Monday, January 08, 2007

Generation Gap

I responded to a theft call from an eldery couple. I arrived to meet an 89 year old retired reverend and his 85 year old wife. They told me how some servicemen were in the house and emptied out a hallway closet to repair a leak. A few weeks later, the couple started to return the items to the closet and realized many things were missing. They had a different perspective of cost as the following conversation will show:

"What items are missing?"
"Well, a gun, ring, silverware, some sweaters, and a men's jacket."
(after getting a description of each item, I asked for the current value to determine the class of theft.)
"How much was the gun worth?"
"Oh let's see. It was an 1800's cavalry rifle so it's a collector's item. I'd say it be worth $25."
"Okay, how about the ring?"
"Oh dear, it was one of kind. I couldn't possibly place a value on it. It was so beautiful and meant so much to us. It was very expensive when I bought it and I'm embarassed to say how much it would be worth now. I paid $300 for it when I bought it. It's got to probably be about double that now."
"All right, tell me what the men's jacket would be worth."
"Well, it was a really nice jacket and we paid a lot for it. We bought that in 1975 and it cost about $35. It's probably worth about $40 today."

They told me the value of the other items and I was finished getting information for my report. The wife then added, "My husband won't be able to testify in court against anybody; He's got irritable bowel syndrome. He can't go anywhere without having a bathroom nearby. He just can't control his bowels anymore."
I expected him to be embarassed over his wife's indescretion but instead he confirmed her description. "Yep, I've got irritable bowels alright. I had to get an excuse to get out of jury duty last week because I knew I couldn't sit on those hard wooden benches for long without needing a bathroom."

Just when I thought I had my fill of unwanted information, the reverend dished out another serving:
"Dear, I bet this officer would love to see your spoon collection.", he offered.
"Oh I couldn't.", she replied. "I haven't cleaned them lately and I'm afraid they're not polished."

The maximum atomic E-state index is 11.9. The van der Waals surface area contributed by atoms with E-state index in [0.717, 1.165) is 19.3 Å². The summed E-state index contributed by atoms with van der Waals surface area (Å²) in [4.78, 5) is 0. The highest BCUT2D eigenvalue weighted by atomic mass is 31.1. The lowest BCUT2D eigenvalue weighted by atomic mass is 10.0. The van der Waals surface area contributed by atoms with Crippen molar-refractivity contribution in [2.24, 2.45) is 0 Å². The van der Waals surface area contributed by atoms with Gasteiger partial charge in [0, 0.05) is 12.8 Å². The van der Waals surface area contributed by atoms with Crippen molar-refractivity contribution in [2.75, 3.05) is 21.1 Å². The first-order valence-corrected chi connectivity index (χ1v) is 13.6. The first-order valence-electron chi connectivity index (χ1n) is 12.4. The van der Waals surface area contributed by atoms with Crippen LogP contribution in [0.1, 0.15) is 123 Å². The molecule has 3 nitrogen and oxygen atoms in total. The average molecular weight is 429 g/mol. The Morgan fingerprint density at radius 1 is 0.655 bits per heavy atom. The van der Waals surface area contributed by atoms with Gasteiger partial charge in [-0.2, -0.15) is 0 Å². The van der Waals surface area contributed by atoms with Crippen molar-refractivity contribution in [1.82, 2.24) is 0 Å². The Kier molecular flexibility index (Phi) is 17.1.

"Come on darling, I'm sure he's excited to learn about your spoons.", he insisted.
"Would you?", she asked me.
(No! Please! No!, my inner voice pleaded. It'll be certain death! Don't do it!)
"Of course.", I replied, conquored by her sweetness and obvious desire for attention.

An overload of information poured from her as she described each of the 300 spoons in detail. "This one's from Holland. From my aunt's friend. Emma. She was a school teacher in 1947. Related on my half-sister's side. These were etched in blah-blah-blah fashion -revolutionary for the time period. And these were originally crafted for blah-blah-blah. I almost forgot the blah-blah-blah's. Special and rare due to blah-blah and I know you've seen these, right?"

I made it through her dissertation and was thanked kindly for my time.

15 Comments:

At January 08, 2007 7:25 AM, Blogger Thomas Vickers said...

Welcome to the land of the "Older Generation."

My own father is 80 years old and the wierd, and often bitter dissertations on strange crap never seems to end.

Don't get me wrong,I enjoy most of it, but there are just so many "You would never had made it through the depression" stories you can take.

Like you discovered, no issue is taboo. They will talk about bowel movements, swollen prostates, urination problems and so on like children discuss video games. It isn't embarassing, it is just part of growing up.

 
At January 08, 2007 8:07 AM, Blogger Bardouble29 said...

Awww, how sweet of you to stand there and listen. Not many officers would have taken the time. To me that is the difference in spirit of the law versus letter of the law. You did the couple a service just by listening...Kudos!

 
At January 08, 2007 8:55 AM, Blogger *Goddess* said...